Imagine an economy cabin that’s already been squeezed. Now go further, and imagine a cabin behind that, where an extra seat has been added across each row, and legroom has been cut too. Maybe there’s not even any in flight entertainment either.

To travel outsiders, there are four cabins on a large, long haul plane: first, business, premium and economy. Sure, some don’t have first and some don’t have premium, but effectively, these are the four options travellers presently find. But what if airlines were up to something so sinister, we never saw it coming, like something “below” economy. If executive interviews are anything to go on, it really might be a thing.

Airbus is quite interested in toting 10 abreast seating on their A350 aircraft to attract more orders. The A350 is one of the newest, and arguably the best planes for passenger comfort currently flying in the skies today, but as low cost catches on, airlines want more from every inch.

Two airlines, Air Caraibes and French Bee have already taken them up on this offering with the A350, opting for 10 across seating, rather than the 9 offered on most airlines.

There’s just one problem with that: the Boeing 777 is the long haul plane airlines have chosen to go 10 abreast with, because the plane is a full 24cm wider than the A350. In an already squeezed cabin, you better bet those 24cm matter. It’s downright hard to square how those two cabins would be equally comfortable if the same number of seats were crammed in.

But this is all kind of boring, right? Numbers and figures and all that?

RGN sat down in Paris with François Caudron, Airbus VP of Marketing and the frankly dull and boring conversation you may have just been wondering why you bothered clicking took a starkly interesting turn. In speaking of how airlines are responding to this new and rather uncomfortable option, the VP offered the following to RGN…

“Some of them say we may want to have a cabin portion, just to have a product that allows us to compete with the long-haul, low-cost. And then I’m seeing in the mainline carriers, this is what we’re going to be seeing. The back of the cabin, or it’s a part of the economy cabin, ten-abreast, and then a nine-abreast, and then a premium economy, and then business.”

Let that sink in for a moment. After introducing basic economy, making people board last and eliminating virtually everything but the seat cushion, Mr. Caudron is suggesting that airlines are seriously considering creating a sub cabin of its own, inferior to what we know today as economy, or even basic economy. In today’s world, basic economy loses out on some soft touches, but at least they get the same seat as everyone else.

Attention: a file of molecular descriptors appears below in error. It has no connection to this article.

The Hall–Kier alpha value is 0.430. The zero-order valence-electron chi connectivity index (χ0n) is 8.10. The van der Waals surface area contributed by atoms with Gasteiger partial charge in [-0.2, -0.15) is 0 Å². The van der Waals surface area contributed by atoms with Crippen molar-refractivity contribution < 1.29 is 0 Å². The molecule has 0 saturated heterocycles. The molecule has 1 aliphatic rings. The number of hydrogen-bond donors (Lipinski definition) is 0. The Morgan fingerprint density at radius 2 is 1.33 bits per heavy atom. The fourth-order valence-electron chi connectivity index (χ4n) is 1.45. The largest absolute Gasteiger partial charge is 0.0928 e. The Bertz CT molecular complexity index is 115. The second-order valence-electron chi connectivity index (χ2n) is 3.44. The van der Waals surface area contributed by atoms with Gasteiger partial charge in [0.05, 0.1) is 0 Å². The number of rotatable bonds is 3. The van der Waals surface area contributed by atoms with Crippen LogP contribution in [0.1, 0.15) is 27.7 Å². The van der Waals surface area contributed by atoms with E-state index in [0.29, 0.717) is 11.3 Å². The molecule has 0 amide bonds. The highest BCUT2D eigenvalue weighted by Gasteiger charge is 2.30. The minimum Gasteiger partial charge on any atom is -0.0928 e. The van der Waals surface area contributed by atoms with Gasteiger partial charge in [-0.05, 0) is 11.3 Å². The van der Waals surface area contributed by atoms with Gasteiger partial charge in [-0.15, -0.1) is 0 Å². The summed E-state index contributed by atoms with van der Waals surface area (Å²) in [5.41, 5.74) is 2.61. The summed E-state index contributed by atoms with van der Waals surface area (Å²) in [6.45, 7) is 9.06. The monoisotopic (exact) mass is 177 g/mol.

Airlines have already degraded the economy experience for passengers looking for a budget deal in terms of how many miles they’ll earn, bags they are entitled to and when they get to board, but now it seems they actually want to slap a new curtain onto planes, to rope off the back of the plane for the true budget seekers.

Forget basic economy, this would be an inferior cabin which doesn’t even get to sit in the same area as the rest of those who purchased economy tickets. It’s almost amusing to think of how an airline could even title or brand such a cabin. “Economy Ultra”?

Presently, airlines play with the notion of segmenting economy in more positive ways. Virgin Atlantic, Delta, United and many others have kept standard economy seating as is, but added a few rows in the front with extra room and little perks for frequent flyers or those willing to pay up. It seems fair to offer a slightly upgraded leg room experience to those willing to pay up, while making everyone else feel perfectly dignified. There’s a nice anonymity to the current economy cabin status quo, where other than a few extra legroom seats, everyone is in the same boat.

With all that in mind, it’s hard to imagine the injustice of creating a new sub cabin in the back with an extra person stuck across each row, and further legroom removed, taking an already diminished travel experience to new lows. Naturally, there’s the safety issues too, and this is sounding far too much like a revisitation of the Titanic. The timing of this is all particularly odd, given Delta’s highly lauded news that it was adding luxurious touches to economy, to actually make it more appealing just last week.

Other than a couple of French low cost airlines, there’s no concrete plans to create the economy cabin actually designed with inspiration from Hell, but it’s clearly in the works. Airbus executives wouldn’t be chatting this confidently about a new sub-standard segment of economy if plans weren’t already in the works. The only question will be: will anyone take it?

Gilbert Ott